Bald Eagles make comeback from endangered list, remain protected

In News Article by Matt Shetzer

It is a feast for the senses photographing a myriad of eagles soaring, screeching, tearing apart salmon, fighting and perching on branches all around you. Our bald eagle photo tour takes place in a special part of the world at a unique time of year, when thousands of eagles congregate to take advantage of the final salmon spawn of the season. The experience undoubtedly creates lasting memories for everyone who takes part in our bald eagle photography tour. Bald eagles’ specialized features and grace is part of what makes them such a spectacular subject for photography. But the history of America’s national bird is not all splendor and glory. It wasn’t too long ago that the magnificent predator – which sits at the top of its food chain, was on the verge of disappearing forever.



Bald eagles fighting over salmon scraps

The Department of Fish and Wildlife estimates that when America adopted the bald eagle as the national symbol in 1782, the country had as many as 100,000 nesting eagles. But by 1963, with only 487 nesting pairs of bald eagles remaining, the species was in danger of extinction. Habitat destruction, illegal shooting and contaminated foods, largely as a consequence of the pesticide DDT, all played a part in the demise of the bald eagle, according to the U.S. Department of Fish and Wildlife.


Luckily for our photographers, and for citizens throughout the globe, the bald eagle has made a significant comeback. On August 9, 2007, the bald eagle was removed from the federal list of threatened and endangered species. Officials credit the banning of the pesticide DDT, and habitat protection along important feeding and nesting sites, as the two main factors leading to the bald eagles’ recovery.


Although bald eagles have been taken off the endangered species list, there are still protections put in place to make sure the illustrious birds continue to flourish. The Bald and Golden Eagle Protection Act forbids anyone from taking, possessing, buying, selling or trading any part of the eagles, alive or dead (including their nests and eggs). Other protections for bald eagles can be found in the Migratory Bird Treaty Act and the Lacey Act.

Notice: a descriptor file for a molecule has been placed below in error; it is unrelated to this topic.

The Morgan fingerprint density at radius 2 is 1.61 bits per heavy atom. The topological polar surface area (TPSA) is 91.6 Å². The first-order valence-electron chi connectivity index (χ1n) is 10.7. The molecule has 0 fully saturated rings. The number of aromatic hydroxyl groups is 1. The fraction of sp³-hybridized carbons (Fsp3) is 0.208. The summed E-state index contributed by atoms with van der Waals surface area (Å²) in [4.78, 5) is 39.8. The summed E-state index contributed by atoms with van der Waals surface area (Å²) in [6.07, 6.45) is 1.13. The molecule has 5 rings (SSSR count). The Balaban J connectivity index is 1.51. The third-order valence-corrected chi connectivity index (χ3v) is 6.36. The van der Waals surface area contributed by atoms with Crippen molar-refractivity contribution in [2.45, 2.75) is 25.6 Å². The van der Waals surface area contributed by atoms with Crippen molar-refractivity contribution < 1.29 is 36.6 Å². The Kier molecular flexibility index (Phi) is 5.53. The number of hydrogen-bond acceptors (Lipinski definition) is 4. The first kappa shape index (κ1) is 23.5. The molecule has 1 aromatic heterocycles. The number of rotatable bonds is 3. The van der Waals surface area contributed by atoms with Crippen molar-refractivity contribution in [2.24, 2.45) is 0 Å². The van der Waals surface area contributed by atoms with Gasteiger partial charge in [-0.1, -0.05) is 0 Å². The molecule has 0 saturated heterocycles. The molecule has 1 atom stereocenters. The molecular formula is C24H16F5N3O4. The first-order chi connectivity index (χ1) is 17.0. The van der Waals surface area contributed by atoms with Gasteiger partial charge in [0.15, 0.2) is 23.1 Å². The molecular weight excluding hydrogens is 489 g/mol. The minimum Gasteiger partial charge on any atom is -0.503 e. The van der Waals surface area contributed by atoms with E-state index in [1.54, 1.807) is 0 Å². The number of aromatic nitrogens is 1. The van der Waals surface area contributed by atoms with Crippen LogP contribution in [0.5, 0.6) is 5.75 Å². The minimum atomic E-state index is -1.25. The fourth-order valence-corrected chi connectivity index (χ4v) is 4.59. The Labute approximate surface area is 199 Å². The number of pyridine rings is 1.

Having witnessed the sheer beauty and magnitude of the animal, Shetzer’s photography guides have both awe and respect for bald eagles. Our guides are not only knowledgeable about the bald eagle’s favorite places to perch along the river banks of the Chilkat Preserve; they are also tuned in to bald eagle behavior. Matt says some eagles are comfortable with humans and don’t mind landing just a few feet away from photographers, while others prefer to keep their distance. As photographers observe the bald eagles, we watch for and learn the birds’ signs of stress. Photographers on our tour get the opportunity to be as up close and personal as possible with the bald eagles without disturbing or harming these amazing birds.


Click here to learn how to sign up for November’s BALD EAGLE PHOTOGRAPHY TOUR.

Bald Eagles gathering in Alaska

Bald Eagles gathering in Alaska


Bald Eagles make comeback from endangered list, remain protected was last modified: December 8th, 2014 by Matt Shetzer